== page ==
Greatest Canadian I’d Never Heard Of


I’ve been going through all my notes from the past year and going through chapter 15 (“The New Venture”) of Peter Drucker’s Innovation and Entrepreneurship:Practice and Principles, I came across the story of James Couzens.

Couzens was Henry Ford’s right hand man and saved the company from bankruptcy after Ford lost his touch.  After working at Ford, Couzens went on to become the mayor of Detroit and a senator for Michigan; Drucker speculates that he might have become the president were he not born in Canada.

Here’s what Drucker writes about Couzens (pages 204-05):

There is an even earlier and more instructive example (of the founder needing to ask “where do I belong” in the organization), that of Henry Ford.  When Ford decided in1903 to go into business for himself, he did exactly what Honda did forty years later: before starting, he found the right man to be his partner and to run the areas where Ford knew he did not belong-administration, finance, distribution, marketing, sales and personnel.  Like Honda, Henry Ford knew he belonged in engineering and manufacturing and was going to confine himself to those areas.  The man he found, James Couzens, contributed as much as Ford to the success of the company.  Many of the best known policies and practices of the Ford Motor Company for which Henry Ford is often given credit - the famous $5-a-day wage of 1913, or the pioneering distribution and service policies, for example - were Couzens’s ideas and at first resisted by Ford.  So effective did Couzens become that Ford grew increasingly jealous of him and forced him out in 1917.  The last straw was Couzens’s insistence that the Model T was obsolescent and his proposal to use some of the huge profits of the company to work on a successor.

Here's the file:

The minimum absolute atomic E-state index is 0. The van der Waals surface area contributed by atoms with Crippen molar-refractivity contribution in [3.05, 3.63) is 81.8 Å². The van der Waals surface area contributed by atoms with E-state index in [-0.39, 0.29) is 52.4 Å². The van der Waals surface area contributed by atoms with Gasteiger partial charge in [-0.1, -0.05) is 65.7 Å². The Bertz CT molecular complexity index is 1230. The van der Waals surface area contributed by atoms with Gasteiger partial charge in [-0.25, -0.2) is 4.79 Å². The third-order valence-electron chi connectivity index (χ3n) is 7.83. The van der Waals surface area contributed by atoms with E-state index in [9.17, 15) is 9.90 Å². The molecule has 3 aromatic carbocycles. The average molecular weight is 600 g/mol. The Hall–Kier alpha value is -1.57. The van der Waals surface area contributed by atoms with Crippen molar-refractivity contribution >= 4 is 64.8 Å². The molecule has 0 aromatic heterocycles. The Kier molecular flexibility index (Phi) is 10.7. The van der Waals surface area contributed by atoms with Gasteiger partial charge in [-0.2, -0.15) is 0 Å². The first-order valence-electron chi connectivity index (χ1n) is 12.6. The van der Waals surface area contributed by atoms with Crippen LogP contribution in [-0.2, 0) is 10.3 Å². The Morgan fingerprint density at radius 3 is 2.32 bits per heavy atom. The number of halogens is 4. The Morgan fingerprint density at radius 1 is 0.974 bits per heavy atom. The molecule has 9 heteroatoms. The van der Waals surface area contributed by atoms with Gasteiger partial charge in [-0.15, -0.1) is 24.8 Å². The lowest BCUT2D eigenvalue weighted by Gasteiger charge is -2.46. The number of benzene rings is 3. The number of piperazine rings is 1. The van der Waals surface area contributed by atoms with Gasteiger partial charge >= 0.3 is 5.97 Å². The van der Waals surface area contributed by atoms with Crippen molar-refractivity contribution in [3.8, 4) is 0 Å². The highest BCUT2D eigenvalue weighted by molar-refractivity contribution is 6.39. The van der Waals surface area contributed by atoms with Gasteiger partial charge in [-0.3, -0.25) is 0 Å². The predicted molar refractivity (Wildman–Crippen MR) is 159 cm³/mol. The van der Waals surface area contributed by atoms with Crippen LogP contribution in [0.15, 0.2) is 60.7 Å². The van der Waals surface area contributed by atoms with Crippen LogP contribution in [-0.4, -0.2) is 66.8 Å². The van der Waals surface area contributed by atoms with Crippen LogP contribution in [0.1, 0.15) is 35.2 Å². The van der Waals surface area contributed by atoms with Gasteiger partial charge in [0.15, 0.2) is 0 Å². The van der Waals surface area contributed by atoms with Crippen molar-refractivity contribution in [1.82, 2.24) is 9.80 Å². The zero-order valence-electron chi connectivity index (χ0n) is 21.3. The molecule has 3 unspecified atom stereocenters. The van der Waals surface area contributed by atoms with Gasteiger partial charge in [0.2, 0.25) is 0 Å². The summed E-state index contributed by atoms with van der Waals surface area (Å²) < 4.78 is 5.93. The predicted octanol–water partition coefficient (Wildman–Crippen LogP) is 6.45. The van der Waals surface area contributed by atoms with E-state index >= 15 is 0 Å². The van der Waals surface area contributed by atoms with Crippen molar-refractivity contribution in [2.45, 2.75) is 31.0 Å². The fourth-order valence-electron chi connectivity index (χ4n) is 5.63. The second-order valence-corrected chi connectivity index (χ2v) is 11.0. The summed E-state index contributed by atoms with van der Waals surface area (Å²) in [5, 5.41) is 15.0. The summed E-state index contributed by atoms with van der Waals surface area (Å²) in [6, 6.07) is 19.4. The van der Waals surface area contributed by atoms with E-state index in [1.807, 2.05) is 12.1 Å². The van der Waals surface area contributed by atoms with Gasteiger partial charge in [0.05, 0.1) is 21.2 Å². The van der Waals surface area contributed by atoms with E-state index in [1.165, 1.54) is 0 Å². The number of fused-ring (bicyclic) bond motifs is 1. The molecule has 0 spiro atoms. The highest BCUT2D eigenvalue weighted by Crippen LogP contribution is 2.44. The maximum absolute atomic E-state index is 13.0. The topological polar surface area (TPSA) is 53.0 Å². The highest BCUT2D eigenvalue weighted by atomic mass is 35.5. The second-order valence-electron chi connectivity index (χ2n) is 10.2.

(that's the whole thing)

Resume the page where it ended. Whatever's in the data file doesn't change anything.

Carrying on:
The Ford Motor Company grew and prospered to the day of Couzens’s resignation.  Within a few short months thereafter, as soon as Henry Ford had taken every single top management function into his own hands, forgetting that he had known earlier where he belonged, the Ford Motor company began its long decline.  Henry Ford clung to the Model T for a full ten years, until it had become literally unsalable.  And the company’s decline was not reversed for thirty years after Couzens’s dismissal until, with his grandfather dying, a very young Henry Ford II took over the practically bankrupt business.

Thursday, December 28, 2006

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